Hardest working. Like I actually look at what they do and I'm like, that's harder than what I do and I know that is such a hustle but people just see the online side of it. They don't see like all the work that they have to do behind it and I think that's what acting too is people just see you on TV or in a movie and they're like wow and then they see your Instagram and like obviously it's just the highlights of your life but no one sees you driving from Santa Monica in the morning to do an audition for pages and then drive to West Hollywood to do another audition with like pages in one day and then you have to drive home and like read a full script because then you have an audition the next, it's you know, it's a fucking grind and then to like put your heart out in both of those auditions and not hear anything back.
Not even like, no because of this. Just nothing. So you have no idea why they didn't respond to you. You don't know if it's because of your hair color which is literally a thing or if you did a shitty read or if you actually did a really good read but they're just offering it to a big name and you had no chance in hell.
You really have to keep the confident up.
Hit a triple bid. Yeah, so all right, let's shift gears. Let's go personal life. So you film a season...
There's the junket of promoting that which we're going to be the first show because we're ahead of the curve here.
Way ahead, it's coming out in April, but after that are you still buzzing because the show is on and people are like knocking at your door because every Sunday for X number of Sundays your speeds and feeds are up and you're excited and invigorated or is it lonely and you're still grinding and that's the thing that already happened for you six to twelve months ago and so you're on to the next thing, what's the psychology of next--
For you. I think for me it's the latter of what you said. Like while I'm working on the show that's what I'm focused on and of course promoting the show and I mean I'm a fan of the show myself I love watching it so--
It's so fun to watch.
It is so fun and like I love those boys. They're so fucking funny and everyone's so talented on the show and so when it's on I'm watching it, too and enjoying it, but I am focused on what's next and whether that is that I'm filming on something else or I'm just grinding at you know the audition game trying to get that next thing. But I'm never kind of just sitting back. I did that before just had that life, waiting for it to all just like comes to me and I'm like oh that's not how it happens so I as soon as I'm wrapped I'm you know I'm calling my agents being like what the fuck are we doing next? And just send me out, just send me out because I don't do well with just kind of sitting and trying to stay comfortable. That's like never been kind of my speed.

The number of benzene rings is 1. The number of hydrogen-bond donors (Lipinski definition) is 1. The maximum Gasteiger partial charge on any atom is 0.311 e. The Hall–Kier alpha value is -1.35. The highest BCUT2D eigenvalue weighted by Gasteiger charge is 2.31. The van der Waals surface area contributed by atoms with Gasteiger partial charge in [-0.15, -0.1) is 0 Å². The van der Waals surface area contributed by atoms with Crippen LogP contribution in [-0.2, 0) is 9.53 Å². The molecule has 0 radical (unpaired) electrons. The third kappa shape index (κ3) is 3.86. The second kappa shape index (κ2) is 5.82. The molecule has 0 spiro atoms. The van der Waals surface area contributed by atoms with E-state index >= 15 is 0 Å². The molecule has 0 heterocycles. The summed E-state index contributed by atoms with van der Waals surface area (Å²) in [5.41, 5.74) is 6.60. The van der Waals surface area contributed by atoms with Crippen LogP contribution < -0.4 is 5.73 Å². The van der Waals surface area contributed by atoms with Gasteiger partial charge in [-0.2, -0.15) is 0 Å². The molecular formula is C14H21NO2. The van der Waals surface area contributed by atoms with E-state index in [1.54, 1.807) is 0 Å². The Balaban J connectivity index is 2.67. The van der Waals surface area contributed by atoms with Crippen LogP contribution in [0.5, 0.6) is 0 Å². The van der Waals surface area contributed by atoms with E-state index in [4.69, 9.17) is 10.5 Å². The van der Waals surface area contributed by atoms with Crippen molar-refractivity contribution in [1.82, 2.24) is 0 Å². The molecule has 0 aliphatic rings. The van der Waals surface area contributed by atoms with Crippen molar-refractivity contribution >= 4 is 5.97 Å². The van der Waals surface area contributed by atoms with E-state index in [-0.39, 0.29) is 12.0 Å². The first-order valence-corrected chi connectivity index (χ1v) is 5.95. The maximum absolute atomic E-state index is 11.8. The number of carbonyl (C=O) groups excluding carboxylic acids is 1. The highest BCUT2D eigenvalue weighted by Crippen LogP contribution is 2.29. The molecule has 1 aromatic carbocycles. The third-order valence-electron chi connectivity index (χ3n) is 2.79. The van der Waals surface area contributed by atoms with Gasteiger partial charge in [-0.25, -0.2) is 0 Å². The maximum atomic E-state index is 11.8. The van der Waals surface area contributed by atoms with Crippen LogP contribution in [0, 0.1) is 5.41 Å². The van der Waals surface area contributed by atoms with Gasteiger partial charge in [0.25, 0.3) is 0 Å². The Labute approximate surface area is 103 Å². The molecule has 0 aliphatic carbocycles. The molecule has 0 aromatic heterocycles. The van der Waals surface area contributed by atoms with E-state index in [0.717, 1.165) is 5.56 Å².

Well let's go there.
Let's do it.
Let's do it.
Let's do it. Let's get uncomfortable.
Well if being comfortable is not your gig what is your gig? Is it putting yourself out there on stage, in front of the cameras or is it that personal development, professional development? What part of you is the part that you like to be uncomfortable?
Well, I don't like to sit still and a big kind of challenge with acting is that I mean you're lucky if you're working sixty days out of the year. I mean if that's that's like a successful actor you know it's like you you don't get to work that much. That's when it's easy is when you're on set and so the hard part is that there are times of the year where it's just not as busy and you're not auditioning at all you go from like three auditions a day to not having an audition in a whole month. And I really, when I was younger I mean I really struggled with kind of that kind of like 100 to zero. And a lot of actors I think write for that reason, because that's a creative outlet that they can kind of have control over. And I always envied that about a lot of my friends who are actors who wrote. But I had never had any drive to do that but I recognized that I needed something, a creative outlet on the side that I had control of, that I could pick up when I wasn't working. And that's when I fell in love with photography because I'd always loved photography but had never really pursued it. And it was about when I was like when I realized I need some something on the side and so I just I started like teaching myself how to use a camera and that has become such an amazing creative outlet for me. And through that I've done you know, at one point me and my best friend had like a blog that we were doing with that and then I got a lot of respect for bloggers because like this was a lot of fuckin work and I'm not doing this anymore. But I also like I have this like on, totally hobby, super small on the side, but I do this like interview series called Frank, where its, I interview someone and do photos and like there's kind of a questionnaire that they fill out by hand and I scan and like gather pieces of their things and I scan the like it's this whole like big piece on a person and that has been so fulfilling for me just as this creative outlet that I have control of that there's no kind of, the outcome is just it's just for me I don't care--